The war “underscores the important role Egypt has always played vis-a-vis security in and around Gaza,” said Robert Satloff, executive director at The Washington Institute for Near East Policy.
That’s not lost on European governments that woke up to Egypt’s importance as a regional gas producer after Vladimir Putin’s invasion of Ukraine last year. European officials visited to assess Egypt’s potential as a gas supplier — with Israel’s help — to supplant at least some Russian supplies.
Those same governments are now courting El-Sisi for help in alleviating the pressure on Gaza. But he has rejected any suggestion Egypt host Gazan refugees, suggesting Israel should instead take in Palestinians to its Negev desert. “They can transport Palestinians there until Israel implements its announced plan to destroy Hamas,” he said Wednesday.
Egypt already hosts some 9 million refugees and other migrants from countries including Syria, Sudan, Yemen and Libya. Opening a route for Palestinians may also present a new security risk in the Sinai peninsula, where the army has only just managed to get a handle on its fight with Islamist militants.
Jordan has also refused to accept more Palestinians and it’s unlikely Egypt would become a regional exception and take in refugees many suspect may never be let back into Gaza. That would risk being seen in the Arab world as facilitating another mass displacement and betraying the Palestinian cause all Arab countries vocally espouse.
Also, while Egypt could absorb a certain number of people, the domestic political consequences would be “huge,” said the Washington Institute’s Satloff. “The political leadership considers this a red line not to be crossed and would prefer to face worsening financial distress than accept a significant number of refugees.”
There is a precedent of sorts for Cairo winning favors as a regional war raged.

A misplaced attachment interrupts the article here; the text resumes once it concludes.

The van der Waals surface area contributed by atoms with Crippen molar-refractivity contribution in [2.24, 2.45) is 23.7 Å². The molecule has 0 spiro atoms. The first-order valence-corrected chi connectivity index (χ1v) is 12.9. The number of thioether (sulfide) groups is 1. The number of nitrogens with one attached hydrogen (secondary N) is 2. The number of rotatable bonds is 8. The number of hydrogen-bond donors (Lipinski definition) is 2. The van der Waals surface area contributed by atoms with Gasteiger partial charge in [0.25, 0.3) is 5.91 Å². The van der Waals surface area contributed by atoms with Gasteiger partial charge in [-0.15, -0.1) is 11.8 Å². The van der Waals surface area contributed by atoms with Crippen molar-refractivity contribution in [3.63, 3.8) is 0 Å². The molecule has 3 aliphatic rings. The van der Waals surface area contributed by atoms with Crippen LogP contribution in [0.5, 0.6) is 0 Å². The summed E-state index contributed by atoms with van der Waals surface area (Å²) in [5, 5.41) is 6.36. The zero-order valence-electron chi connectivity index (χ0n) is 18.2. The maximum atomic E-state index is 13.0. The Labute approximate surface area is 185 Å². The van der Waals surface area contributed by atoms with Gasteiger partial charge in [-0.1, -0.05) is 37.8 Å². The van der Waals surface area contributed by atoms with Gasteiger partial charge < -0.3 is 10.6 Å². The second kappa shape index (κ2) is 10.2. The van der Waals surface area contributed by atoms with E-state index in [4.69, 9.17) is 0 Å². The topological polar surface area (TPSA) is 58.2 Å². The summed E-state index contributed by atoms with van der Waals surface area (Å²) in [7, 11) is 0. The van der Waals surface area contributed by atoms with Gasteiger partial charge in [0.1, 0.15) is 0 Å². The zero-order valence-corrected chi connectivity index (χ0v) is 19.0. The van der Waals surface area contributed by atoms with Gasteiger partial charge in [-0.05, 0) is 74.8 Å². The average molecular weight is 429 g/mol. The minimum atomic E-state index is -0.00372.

Egypt secured forgiveness of half its $20.2 billion debt owed to the US and allies in 1991 — one of the most generous incidences of debt relief creditor nations have granted — in exchange for support for the anti-Iraq coalition during the Gulf war.
The US wanted to reward Egypt’s President Hosni Mubarak for his pivotal role in lining up Arab nations against Saddam Hussein and to reimburse Egypt for heavy financial losses in the war. Egypt also sent armed forces to participate.
Replicating that scenario would be difficult though. Back then there was general consensus that since Kuwait had been invaded, it needed to be supported, and while Egypt’s participation “was not met with any great joy in military circles, it was not a particularly hard sell and the debt relief was an immense added incentive,” according to the Middle East Institute’s Mabrouk.
Not so today, not least because Egypt’s commitment would not be comparable with its burden in 1991 when it was the second-largest source of manpower in the US-led coalition, and so it couldn’t expect anything like a similar level of economic assistance, Satloff said.
One way out of the dilemma may be for Egypt to offer Saudi Arabia a role co-leading the Palestinian issue for the Arab world in return for financial support, according to strategists. Crown Prince Mohammed bin Salman, aware of domestic anger at Israel, might welcome such an initiative to strengthen his regional profile, though he was absent from Saturday’s summit.
The fluid situation may offer Egypt other opportunities to take a mediating role that could be rewarded, Crisis Group’s Fabiani said.
For now, Egypt will try to play a constructive part “in the hope that its contribution will be acknowledged by its international and regional partners and potentially rewarded economically,” he said.
(Published 22 October 2023, 04:33 IST)